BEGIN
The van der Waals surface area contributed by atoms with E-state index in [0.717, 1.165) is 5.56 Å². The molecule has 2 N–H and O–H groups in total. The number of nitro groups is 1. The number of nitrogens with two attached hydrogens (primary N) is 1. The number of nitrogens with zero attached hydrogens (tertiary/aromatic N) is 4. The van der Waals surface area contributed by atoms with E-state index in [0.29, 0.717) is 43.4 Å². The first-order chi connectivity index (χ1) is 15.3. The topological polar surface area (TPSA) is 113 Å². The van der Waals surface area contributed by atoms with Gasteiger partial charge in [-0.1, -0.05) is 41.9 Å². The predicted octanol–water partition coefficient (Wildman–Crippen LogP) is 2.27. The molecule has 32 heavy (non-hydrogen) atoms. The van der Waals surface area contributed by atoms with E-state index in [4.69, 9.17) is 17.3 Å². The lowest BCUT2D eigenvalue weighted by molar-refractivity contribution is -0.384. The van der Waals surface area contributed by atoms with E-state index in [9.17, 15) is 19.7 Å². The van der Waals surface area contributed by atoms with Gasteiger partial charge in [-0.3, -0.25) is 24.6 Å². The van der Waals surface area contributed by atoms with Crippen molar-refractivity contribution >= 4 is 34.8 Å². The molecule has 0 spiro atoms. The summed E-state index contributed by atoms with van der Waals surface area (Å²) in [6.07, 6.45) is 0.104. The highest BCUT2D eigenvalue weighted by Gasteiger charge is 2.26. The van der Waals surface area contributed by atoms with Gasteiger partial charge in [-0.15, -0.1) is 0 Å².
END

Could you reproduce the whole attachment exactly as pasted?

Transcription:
The van der Waals surface area contributed by atoms with E-state index in [0.717, 1.165) is 5.56 Å². The molecule has 2 N–H and O–H groups in total. The number of nitro groups is 1. The number of nitrogens with two attached hydrogens (primary N) is 1. The number of nitrogens with zero attached hydrogens (tertiary/aromatic N) is 4. The van der Waals surface area contributed by atoms with E-state index in [0.29, 0.717) is 43.4 Å². The first-order chi connectivity index (χ1) is 15.3. The topological polar surface area (TPSA) is 113 Å². The van der Waals surface area contributed by atoms with Gasteiger partial charge in [-0.1, -0.05) is 41.9 Å². The predicted octanol–water partition coefficient (Wildman–Crippen LogP) is 2.27. The molecule has 32 heavy (non-hydrogen) atoms. The van der Waals surface area contributed by atoms with E-state index in [4.69, 9.17) is 17.3 Å². The lowest BCUT2D eigenvalue weighted by molar-refractivity contribution is -0.384. The van der Waals surface area contributed by atoms with E-state index in [9.17, 15) is 19.7 Å². The van der Waals surface area contributed by atoms with Gasteiger partial charge in [-0.3, -0.25) is 24.6 Å². The van der Waals surface area contributed by atoms with Crippen molar-refractivity contribution >= 4 is 34.8 Å². The molecule has 0 spiro atoms. The summed E-state index contributed by atoms with van der Waals surface area (Å²) in [6.07, 6.45) is 0.104. The highest BCUT2D eigenvalue weighted by Gasteiger charge is 2.26. The van der Waals surface area contributed by atoms with Gasteiger partial charge in [-0.15, -0.1) is 0 Å².